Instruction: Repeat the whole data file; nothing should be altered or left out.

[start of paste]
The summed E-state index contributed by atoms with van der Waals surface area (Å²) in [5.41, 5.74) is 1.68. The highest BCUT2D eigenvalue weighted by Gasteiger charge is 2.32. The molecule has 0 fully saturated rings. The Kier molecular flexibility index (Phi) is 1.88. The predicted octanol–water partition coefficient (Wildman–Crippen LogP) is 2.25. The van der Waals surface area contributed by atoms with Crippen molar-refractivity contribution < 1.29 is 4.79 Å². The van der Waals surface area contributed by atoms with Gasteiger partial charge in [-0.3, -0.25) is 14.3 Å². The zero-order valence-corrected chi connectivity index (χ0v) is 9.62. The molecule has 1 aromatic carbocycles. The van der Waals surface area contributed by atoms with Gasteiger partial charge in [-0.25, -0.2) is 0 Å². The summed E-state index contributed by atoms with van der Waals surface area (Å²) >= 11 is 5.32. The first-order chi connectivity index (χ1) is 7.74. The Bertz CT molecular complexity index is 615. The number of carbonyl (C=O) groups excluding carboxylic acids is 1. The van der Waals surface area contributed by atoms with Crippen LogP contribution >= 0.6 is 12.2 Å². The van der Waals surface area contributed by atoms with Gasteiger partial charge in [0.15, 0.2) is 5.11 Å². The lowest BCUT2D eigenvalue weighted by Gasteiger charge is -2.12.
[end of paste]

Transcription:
The summed E-state index contributed by atoms with van der Waals surface area (Å²) in [5.41, 5.74) is 1.68. The highest BCUT2D eigenvalue weighted by Gasteiger charge is 2.32. The molecule has 0 fully saturated rings. The Kier molecular flexibility index (Phi) is 1.88. The predicted octanol–water partition coefficient (Wildman–Crippen LogP) is 2.25. The van der Waals surface area contributed by atoms with Crippen molar-refractivity contribution < 1.29 is 4.79 Å². The van der Waals surface area contributed by atoms with Gasteiger partial charge in [-0.3, -0.25) is 14.3 Å². The zero-order valence-corrected chi connectivity index (χ0v) is 9.62. The molecule has 1 aromatic carbocycles. The van der Waals surface area contributed by atoms with Gasteiger partial charge in [-0.25, -0.2) is 0 Å². The summed E-state index contributed by atoms with van der Waals surface area (Å²) >= 11 is 5.32. The first-order chi connectivity index (χ1) is 7.74. The Bertz CT molecular complexity index is 615. The number of carbonyl (C=O) groups excluding carboxylic acids is 1. The van der Waals surface area contributed by atoms with Crippen LogP contribution >= 0.6 is 12.2 Å². The van der Waals surface area contributed by atoms with Gasteiger partial charge in [0.15, 0.2) is 5.11 Å². The lowest BCUT2D eigenvalue weighted by Gasteiger charge is -2.12.